EFF is releasing an experimental hacker alpha release of wireless router software specifically designed to support secure, shareable Open Wireless networks. We will be officially launching the Open Wireless Router today at the HOPE X (Hackers on Planet Earth) conference in New York City, aiming to bring aboard members of the hacker community. This release is a work in progress and is intended only for developers and people willing to deal with the bleeding edge.
The software aims to do several things that existing routers don’t do well—or don’t do at all. We are beginning a journey that we hope will attract supporters and fellow travelers to help reach the following goals:
1 Allow small business and home users to easily enable an open network, so guests and passersby can get an Internet connection if they need one, while keeping a password-locked WPA2 network for themselves and their friends or coworkers.
Let you share a bounded portion of your bandwidth on the open network, so guest users cannot slow down your Internet connection or use a large portion of your monthly quota.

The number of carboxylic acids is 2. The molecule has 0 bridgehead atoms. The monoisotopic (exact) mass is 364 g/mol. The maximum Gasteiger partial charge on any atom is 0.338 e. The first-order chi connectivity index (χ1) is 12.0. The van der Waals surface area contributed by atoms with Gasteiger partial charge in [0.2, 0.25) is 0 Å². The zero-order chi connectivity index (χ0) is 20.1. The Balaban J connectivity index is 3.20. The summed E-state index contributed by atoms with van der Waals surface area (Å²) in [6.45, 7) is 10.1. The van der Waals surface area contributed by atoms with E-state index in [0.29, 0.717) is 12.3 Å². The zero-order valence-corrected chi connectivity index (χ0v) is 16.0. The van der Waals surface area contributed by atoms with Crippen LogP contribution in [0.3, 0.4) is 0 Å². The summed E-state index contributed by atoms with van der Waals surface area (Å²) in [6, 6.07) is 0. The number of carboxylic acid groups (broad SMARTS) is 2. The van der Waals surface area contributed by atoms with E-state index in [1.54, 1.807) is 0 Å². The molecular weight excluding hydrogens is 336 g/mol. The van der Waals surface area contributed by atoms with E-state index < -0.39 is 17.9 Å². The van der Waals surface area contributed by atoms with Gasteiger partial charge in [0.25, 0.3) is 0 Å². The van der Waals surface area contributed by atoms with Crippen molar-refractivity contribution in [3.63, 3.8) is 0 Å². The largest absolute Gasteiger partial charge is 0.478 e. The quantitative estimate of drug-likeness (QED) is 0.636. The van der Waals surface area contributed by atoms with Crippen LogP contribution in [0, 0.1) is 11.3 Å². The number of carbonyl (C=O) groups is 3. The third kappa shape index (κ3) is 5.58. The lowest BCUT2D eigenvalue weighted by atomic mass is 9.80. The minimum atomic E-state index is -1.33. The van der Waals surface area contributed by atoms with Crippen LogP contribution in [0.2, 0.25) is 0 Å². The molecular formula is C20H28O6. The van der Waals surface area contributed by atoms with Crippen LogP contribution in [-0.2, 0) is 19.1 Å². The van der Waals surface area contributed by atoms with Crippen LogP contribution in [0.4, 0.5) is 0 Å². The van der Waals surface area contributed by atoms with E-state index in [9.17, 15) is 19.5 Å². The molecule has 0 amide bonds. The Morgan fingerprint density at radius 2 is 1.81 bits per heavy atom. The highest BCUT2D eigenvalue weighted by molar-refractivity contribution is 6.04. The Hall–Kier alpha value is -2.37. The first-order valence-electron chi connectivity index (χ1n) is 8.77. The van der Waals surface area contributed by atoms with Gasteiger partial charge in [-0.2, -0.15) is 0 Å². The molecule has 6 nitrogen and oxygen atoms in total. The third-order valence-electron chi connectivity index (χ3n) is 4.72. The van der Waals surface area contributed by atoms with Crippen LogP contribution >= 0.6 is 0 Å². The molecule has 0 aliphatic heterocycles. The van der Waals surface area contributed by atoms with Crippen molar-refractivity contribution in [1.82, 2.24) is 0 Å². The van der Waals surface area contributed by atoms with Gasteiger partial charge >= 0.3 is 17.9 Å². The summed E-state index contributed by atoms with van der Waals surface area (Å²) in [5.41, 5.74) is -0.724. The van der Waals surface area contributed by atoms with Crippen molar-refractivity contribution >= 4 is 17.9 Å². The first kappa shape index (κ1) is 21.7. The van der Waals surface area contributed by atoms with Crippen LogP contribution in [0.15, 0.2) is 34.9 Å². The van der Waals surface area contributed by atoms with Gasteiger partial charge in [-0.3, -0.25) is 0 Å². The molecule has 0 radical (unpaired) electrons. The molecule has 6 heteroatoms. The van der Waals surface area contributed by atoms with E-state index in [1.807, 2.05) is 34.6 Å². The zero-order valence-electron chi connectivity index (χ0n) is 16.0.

2 Provide state-of-the-art network queuing, so most users can expect an improved Internet experience—especially with latency-sensitive applications—compared to what commonly available consumer grade routers are delivering today.
Offer a minimalist, secure, and elegant Web user interface to set up and configure the router. Advanced, non-minimalist administrative options are accessible by SSH.
Advance the state of the art in consumer Wi-Fi router security and begin turning back the growing tide of attacks against them. Most or all existing router software is full of XSS and CSRF vulnerabilities, and we want to change that.
Include a secure software auto-update mechanism. In addition to using HTTPS, firmware signatures and metadata are fetched via Tor to make targeted update attacks very difficult.
We are offering this hacker alpha release to engage enthusiastic technical users who would like to help us test, develop, improve, and harden the Open Wireless Router. Currently the software runs on one specific model of hardware (the Netgear WNDR3800) and is based on the CeroWRT project. If you have a WNDR3800 router, you can get the developer preview image here and learn how to flash it here. If you’d like to hack on the code base, you can find code and instructions on building it at Github.
This Open Wireless Router prototype is made possible by the generous contribution of project resources and developers from ThoughtWorks, which came about through their exemplary social impact program. We are also very grateful for assistance from Dave Täht of CeroWRT and the Wi-Fi router hackers at Independent Security Evaluators (ISE).